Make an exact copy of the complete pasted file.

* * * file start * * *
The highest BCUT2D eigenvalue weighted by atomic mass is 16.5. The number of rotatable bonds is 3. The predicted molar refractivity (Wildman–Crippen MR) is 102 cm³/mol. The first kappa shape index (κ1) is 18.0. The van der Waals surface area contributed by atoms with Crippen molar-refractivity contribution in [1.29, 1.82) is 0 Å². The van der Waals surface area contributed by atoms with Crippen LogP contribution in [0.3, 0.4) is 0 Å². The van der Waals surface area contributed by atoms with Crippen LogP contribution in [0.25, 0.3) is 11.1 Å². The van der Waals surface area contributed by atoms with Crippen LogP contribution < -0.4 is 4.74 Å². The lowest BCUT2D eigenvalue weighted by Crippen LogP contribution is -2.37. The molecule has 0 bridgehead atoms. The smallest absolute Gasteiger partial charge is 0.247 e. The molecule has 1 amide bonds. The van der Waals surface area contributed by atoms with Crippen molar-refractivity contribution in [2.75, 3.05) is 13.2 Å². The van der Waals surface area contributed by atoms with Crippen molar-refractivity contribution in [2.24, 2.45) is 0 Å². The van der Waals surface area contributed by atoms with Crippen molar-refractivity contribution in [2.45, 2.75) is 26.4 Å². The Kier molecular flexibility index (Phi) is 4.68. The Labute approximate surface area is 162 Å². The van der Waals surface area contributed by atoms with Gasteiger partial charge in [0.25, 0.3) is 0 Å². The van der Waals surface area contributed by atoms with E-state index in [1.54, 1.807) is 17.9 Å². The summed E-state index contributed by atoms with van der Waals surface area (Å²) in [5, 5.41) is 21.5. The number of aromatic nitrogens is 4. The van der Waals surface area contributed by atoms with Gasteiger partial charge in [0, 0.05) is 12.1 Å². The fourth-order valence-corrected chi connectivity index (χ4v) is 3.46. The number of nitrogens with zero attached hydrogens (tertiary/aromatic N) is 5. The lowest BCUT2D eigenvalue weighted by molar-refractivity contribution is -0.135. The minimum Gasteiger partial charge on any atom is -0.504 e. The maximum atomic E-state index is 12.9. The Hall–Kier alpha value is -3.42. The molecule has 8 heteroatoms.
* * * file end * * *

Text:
The highest BCUT2D eigenvalue weighted by atomic mass is 16.5. The number of rotatable bonds is 3. The predicted molar refractivity (Wildman–Crippen MR) is 102 cm³/mol. The first kappa shape index (κ1) is 18.0. The van der Waals surface area contributed by atoms with Crippen molar-refractivity contribution in [1.29, 1.82) is 0 Å². The van der Waals surface area contributed by atoms with Crippen LogP contribution in [0.3, 0.4) is 0 Å². The van der Waals surface area contributed by atoms with Crippen LogP contribution in [0.25, 0.3) is 11.1 Å². The van der Waals surface area contributed by atoms with Crippen LogP contribution < -0.4 is 4.74 Å². The lowest BCUT2D eigenvalue weighted by Crippen LogP contribution is -2.37. The molecule has 0 bridgehead atoms. The smallest absolute Gasteiger partial charge is 0.247 e. The molecule has 1 amide bonds. The van der Waals surface area contributed by atoms with Crippen molar-refractivity contribution in [2.75, 3.05) is 13.2 Å². The van der Waals surface area contributed by atoms with Crippen molar-refractivity contribution in [2.24, 2.45) is 0 Å². The van der Waals surface area contributed by atoms with Crippen molar-refractivity contribution in [2.45, 2.75) is 26.4 Å². The Kier molecular flexibility index (Phi) is 4.68. The Labute approximate surface area is 162 Å². The van der Waals surface area contributed by atoms with Gasteiger partial charge in [0.25, 0.3) is 0 Å². The van der Waals surface area contributed by atoms with E-state index in [1.54, 1.807) is 17.9 Å². The summed E-state index contributed by atoms with van der Waals surface area (Å²) in [5, 5.41) is 21.5. The number of aromatic nitrogens is 4. The van der Waals surface area contributed by atoms with Gasteiger partial charge in [0, 0.05) is 12.1 Å². The fourth-order valence-corrected chi connectivity index (χ4v) is 3.46. The number of nitrogens with zero attached hydrogens (tertiary/aromatic N) is 5. The lowest BCUT2D eigenvalue weighted by molar-refractivity contribution is -0.135. The minimum Gasteiger partial charge on any atom is -0.504 e. The maximum atomic E-state index is 12.9. The Hall–Kier alpha value is -3.42. The molecule has 8 heteroatoms.